Title

Factors that influence physical activity for pregnant and postpartum women and implications for primary care

Document Type

Article

Publication details

Davis, KM & Doran, FM 2011, 'Factors that influence physical activity for pregnant and postpartum women and implications for primary care', Australian Journal of Primary Health, vol. 17, no. 1, pp. 79-85.

Published version available from:

http://dx.doi.org/10.1071/PY10036

Peer Reviewed

Peer-Reviewed

Abstract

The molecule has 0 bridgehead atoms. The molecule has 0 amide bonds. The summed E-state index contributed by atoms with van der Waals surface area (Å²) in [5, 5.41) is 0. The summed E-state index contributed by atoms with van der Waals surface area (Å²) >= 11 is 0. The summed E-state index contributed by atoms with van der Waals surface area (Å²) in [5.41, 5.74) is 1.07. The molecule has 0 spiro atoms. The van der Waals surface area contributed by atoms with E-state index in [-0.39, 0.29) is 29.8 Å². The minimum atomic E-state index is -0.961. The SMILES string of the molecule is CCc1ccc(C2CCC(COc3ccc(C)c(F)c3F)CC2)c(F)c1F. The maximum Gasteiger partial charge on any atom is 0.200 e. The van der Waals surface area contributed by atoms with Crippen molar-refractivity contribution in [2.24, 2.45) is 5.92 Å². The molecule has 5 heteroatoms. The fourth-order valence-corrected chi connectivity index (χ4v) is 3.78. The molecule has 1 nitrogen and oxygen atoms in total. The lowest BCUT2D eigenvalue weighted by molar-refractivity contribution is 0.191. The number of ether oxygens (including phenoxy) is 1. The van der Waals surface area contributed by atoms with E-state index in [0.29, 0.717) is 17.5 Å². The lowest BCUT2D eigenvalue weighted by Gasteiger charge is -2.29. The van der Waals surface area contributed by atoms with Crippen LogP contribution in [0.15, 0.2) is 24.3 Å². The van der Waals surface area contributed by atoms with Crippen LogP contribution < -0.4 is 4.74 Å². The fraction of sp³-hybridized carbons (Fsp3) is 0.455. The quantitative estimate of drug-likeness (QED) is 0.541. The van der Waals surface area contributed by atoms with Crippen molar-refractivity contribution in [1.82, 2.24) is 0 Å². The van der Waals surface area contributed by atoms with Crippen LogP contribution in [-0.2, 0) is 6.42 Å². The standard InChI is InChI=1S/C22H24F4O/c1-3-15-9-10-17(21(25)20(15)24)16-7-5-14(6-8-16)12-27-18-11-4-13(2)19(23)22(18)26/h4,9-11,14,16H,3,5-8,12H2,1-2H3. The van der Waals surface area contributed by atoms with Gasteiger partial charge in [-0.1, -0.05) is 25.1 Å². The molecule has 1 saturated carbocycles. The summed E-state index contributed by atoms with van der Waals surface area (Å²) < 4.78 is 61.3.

Many pregnant women and women of child-bearing age do not engage in the recommended levels of physical activity despite the well known benefits. Pregnancy and the postpartum period can be a time when inactivity actually increases. Women who experience gestational diabetes mellitus (GDM) during their pregnancy are often advised to become more active in order to ameliorate their increased risk of developing type 2 diabetes. Health professionals have an influential role in promoting physical activity, which would be enhanced with an understanding of the factors that positively and negatively influencewomen’s participation in physical activity during pregnancy and in the postpartum period. This research sought to explore these factors with pregnant and postpartum women including those who had experienced GDM and the attention given to physical activity during pregnancy.Asurvey was developed after a critical review of factors identified from previous studies. Women were recruited from the antenatal clinic, community health centres and the local media. Results from 72 women are reported from a predominately well educated, Caucasian population. Overall, the results were confirmatory of factors previously identified. Lack of child care, time constraints, no time and feeling unwell during pregnancy hindered activity and factors that facilitated activity included family support, enjoyment of activity and to prevent later health problems. It was also found that non-GDM women are given minimal advice about exercise during pregnancy.A checklist has been developed for health professionals, in partnership with women, to direct attention to the factors that enable and hinder participation in physical activity during and after pregnancy.